Hasegawa 1/48 Ju-87B-2 'Desert Stuka'
|KIT #:||09116 (Jt16)|
|PRICE:||2400 yen SRP|
|REVIEWER:||Scott Van Aken|
|NOTES:||1994 Limited Edition|
The Junkers Ju 87 or Stuka (from Sturzkampfflugzeug, "dive bomber") was a two-man (pilot and rear gunner) German dive bomber and ground-attack aircraft. Designed by Hermann Pohlmann, the Stuka first flew in 1935 and made its combat debut in 1936 as part of the Luftwaffe's Condor Legion during the Spanish Civil War.
The aircraft was easily recognisable by its inverted gull wings, fixed spatted undercarriage and its infamous Jericho-Trompete ("Jericho Trumpet") wailing siren, becoming the propaganda symbol of German air power and the blitzkrieg victories of 1939–1942. The Stuka's design included several innovative features, including automatic pull-up dive brakes under both wings to ensure that the aircraft recovered from its attack dive even if the pilot blacked out from the high acceleration.
Although sturdy, accurate, and very effective against ground targets, the Ju 87 was vulnerable to modern fighter aircraft, like many other dive bombers of the war. Its flaws became apparent during the Battle of Britain; poor manoeuvrability and a lack of both speed and defensive armament meant that the Stuka required heavy fighter escort to operate effectively.
The Stuka operated with further success after the Battle of Britain, and its potency as a precision ground-attack aircraft became valuable to German forces in the Balkans Campaign, the African and Mediterranean theaters and the early stages of the Eastern Front campaigns where Soviet fighter resistance was disorganised and in short supply.
Once the Luftwaffe had lost air superiority on all fronts, the Ju 87 once again became an easy target for enemy fighter aircraft. In spite of this, because there was no better replacement, the type continued to be produced until 1944. By the end of the conflict, the Stuka had been largely replaced by ground-attack versions of the Focke-Wulf Fw 190, but was still in use until the last days of the war. An estimated 6,500 Ju 87s of all versions were built between 1936 and August 1944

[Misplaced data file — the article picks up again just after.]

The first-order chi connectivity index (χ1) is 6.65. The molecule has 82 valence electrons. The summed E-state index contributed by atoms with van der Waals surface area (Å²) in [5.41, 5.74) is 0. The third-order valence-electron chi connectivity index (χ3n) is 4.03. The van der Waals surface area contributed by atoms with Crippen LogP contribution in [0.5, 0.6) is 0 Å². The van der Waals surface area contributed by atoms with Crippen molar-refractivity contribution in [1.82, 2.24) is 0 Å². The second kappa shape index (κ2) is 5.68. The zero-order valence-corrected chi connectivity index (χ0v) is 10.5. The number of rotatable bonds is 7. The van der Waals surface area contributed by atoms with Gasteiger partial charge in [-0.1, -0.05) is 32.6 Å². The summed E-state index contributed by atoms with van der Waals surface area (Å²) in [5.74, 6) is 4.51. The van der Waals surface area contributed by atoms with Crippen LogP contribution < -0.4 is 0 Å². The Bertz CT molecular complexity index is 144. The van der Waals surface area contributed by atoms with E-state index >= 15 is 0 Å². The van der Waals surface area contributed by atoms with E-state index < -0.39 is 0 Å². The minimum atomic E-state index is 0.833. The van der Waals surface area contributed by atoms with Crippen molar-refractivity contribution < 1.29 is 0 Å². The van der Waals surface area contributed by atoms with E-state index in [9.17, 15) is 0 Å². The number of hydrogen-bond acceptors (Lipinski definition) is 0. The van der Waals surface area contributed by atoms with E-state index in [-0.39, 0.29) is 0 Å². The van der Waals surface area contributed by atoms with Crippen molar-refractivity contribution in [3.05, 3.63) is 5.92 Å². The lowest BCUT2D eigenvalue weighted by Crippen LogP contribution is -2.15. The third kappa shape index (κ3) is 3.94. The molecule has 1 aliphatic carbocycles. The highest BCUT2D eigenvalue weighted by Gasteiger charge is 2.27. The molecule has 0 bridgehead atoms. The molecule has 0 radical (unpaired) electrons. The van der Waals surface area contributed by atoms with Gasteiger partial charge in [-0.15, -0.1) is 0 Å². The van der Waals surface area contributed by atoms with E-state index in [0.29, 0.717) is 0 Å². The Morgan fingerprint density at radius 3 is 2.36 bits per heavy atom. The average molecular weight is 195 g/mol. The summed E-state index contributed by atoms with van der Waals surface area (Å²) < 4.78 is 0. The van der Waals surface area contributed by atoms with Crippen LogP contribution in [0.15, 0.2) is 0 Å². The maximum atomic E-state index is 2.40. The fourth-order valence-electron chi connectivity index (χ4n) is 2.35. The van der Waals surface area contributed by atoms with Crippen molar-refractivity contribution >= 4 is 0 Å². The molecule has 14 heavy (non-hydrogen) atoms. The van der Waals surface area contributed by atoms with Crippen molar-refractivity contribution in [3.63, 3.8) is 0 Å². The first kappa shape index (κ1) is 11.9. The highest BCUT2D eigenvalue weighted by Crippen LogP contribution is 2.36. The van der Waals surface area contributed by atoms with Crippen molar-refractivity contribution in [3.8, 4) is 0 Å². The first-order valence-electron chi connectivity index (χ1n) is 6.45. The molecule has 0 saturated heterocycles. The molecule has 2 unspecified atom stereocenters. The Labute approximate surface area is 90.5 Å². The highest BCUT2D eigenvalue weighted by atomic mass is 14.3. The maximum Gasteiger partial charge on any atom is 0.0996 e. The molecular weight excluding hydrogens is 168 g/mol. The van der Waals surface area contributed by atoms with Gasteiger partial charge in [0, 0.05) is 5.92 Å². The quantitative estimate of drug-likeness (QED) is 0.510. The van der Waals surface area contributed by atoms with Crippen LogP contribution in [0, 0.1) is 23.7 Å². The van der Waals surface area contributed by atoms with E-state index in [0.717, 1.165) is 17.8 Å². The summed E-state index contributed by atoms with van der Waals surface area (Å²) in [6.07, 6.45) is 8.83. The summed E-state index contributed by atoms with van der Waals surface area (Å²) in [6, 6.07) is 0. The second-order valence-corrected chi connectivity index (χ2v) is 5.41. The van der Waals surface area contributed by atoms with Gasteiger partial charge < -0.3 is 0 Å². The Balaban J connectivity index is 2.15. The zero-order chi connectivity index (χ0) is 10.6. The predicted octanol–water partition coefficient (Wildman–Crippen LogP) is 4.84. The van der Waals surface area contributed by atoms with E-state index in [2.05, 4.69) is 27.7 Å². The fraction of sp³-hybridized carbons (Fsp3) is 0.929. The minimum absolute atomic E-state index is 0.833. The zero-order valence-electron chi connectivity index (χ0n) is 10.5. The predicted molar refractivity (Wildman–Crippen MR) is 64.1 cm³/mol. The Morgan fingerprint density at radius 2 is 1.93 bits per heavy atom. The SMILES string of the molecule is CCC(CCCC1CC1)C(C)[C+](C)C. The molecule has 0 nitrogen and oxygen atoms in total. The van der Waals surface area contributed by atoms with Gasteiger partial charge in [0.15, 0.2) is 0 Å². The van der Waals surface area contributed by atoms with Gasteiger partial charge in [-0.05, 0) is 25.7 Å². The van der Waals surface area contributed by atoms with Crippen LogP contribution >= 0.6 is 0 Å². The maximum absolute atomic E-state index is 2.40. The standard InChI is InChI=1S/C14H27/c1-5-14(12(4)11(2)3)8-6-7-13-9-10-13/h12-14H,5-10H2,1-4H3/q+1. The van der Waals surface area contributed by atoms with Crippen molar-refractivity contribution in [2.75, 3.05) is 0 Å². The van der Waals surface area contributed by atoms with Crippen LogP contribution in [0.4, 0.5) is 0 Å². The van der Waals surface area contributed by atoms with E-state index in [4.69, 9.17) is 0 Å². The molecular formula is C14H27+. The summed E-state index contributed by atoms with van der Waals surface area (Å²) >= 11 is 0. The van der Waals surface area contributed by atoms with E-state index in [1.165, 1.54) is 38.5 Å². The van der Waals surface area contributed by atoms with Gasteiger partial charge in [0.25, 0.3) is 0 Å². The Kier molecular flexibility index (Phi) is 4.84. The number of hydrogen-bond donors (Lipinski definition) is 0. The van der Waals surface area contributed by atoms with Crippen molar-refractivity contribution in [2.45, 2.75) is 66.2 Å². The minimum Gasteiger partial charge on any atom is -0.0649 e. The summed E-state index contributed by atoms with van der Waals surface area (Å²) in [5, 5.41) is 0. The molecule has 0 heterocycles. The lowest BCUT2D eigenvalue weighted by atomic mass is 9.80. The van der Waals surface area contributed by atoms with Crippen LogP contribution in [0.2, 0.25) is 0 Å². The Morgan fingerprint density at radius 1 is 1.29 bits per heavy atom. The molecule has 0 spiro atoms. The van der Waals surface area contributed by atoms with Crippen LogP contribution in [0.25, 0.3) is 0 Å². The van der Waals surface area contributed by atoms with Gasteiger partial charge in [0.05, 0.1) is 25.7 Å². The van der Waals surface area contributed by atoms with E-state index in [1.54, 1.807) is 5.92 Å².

This is one of the many 'special
boxing' kits that are so prevalent from Hasegawa and one of the earliest
as the base kit was released in 1993. In this case, it is the
standard 1/48 Ju-87B kit with the inclusion of a new set of decals. There is basically no difference in this kit and the previous Ju-87B-2
kits. You get
a nicely detailed cockpit that includes the bomb aiming window in the floor in
front of the pilot. A well done gunner/radio operator's section is also part of
the fit. You are also supplied with a nicely done sidewall for the interior. The
most difficult part of my previous build was getting all the forward cowling
bits together, so take care when building this. This kit provides a prop
assembly with separate blades as those were in vogue during the design of this
Armament includes a large centerline bomb and four smaller bombs for the
wings. One needs to open holes for the dive brakes before assembling the wings.
The dive brakes should not be installed until after decals have been applied.
You also need to open holes for the drop tanks if doing the R-2 version. The extensive
canopy is nicely molded and can be posed with the sliding portions open if one
Armament includes a large centerline bomb and four smaller bombs for the wings. One needs to open holes for the dive brakes before assembling the wings. The dive brakes should not be installed until after decals have been applied. You also need to open holes for the drop tanks if doing the R-2 version. The extensive canopy is nicely molded and can be posed with the sliding portions open if one so wishes.
Instructions are well done with the usual Gunze paint references. There are two markings options and frankly, the decals are beyond their 'use by' date. Not only are the whites a very off-white, but the clear carrier is starting to yellow. On a dark background it is probably not that much of an issue, but I simply cannot deal with the off white situation. Fortunately, there are lots of aftermarket sheets for this. The first option is the box art plane with StG 1 in 1941. This is listed as being a sand and olive green. The other is with StG 3 in 1943 and is listed as being in the same two shades, though the pattern is significantly different. This latter plane has all the proper white fuselage band, spinner, and lower wing tips.
Hasegawa kits are notoriously expensive outside of Japan with these kits selling for $35-40 if not more. However, you can get them second had for less. This is one of those. The only issue I had was that there was a major rip in the bag with loose parts rattling around in the box. I do hope all is there as getting replacement part from Hasegawa is a fairly lengthy process. I've only built one of these and that was when it first came out. The kit turned out great. Get canopy masks for it.
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If you would like your product reviewed fairly and fairly quickly, please contact the editor or see other details in the Note to Contributors.
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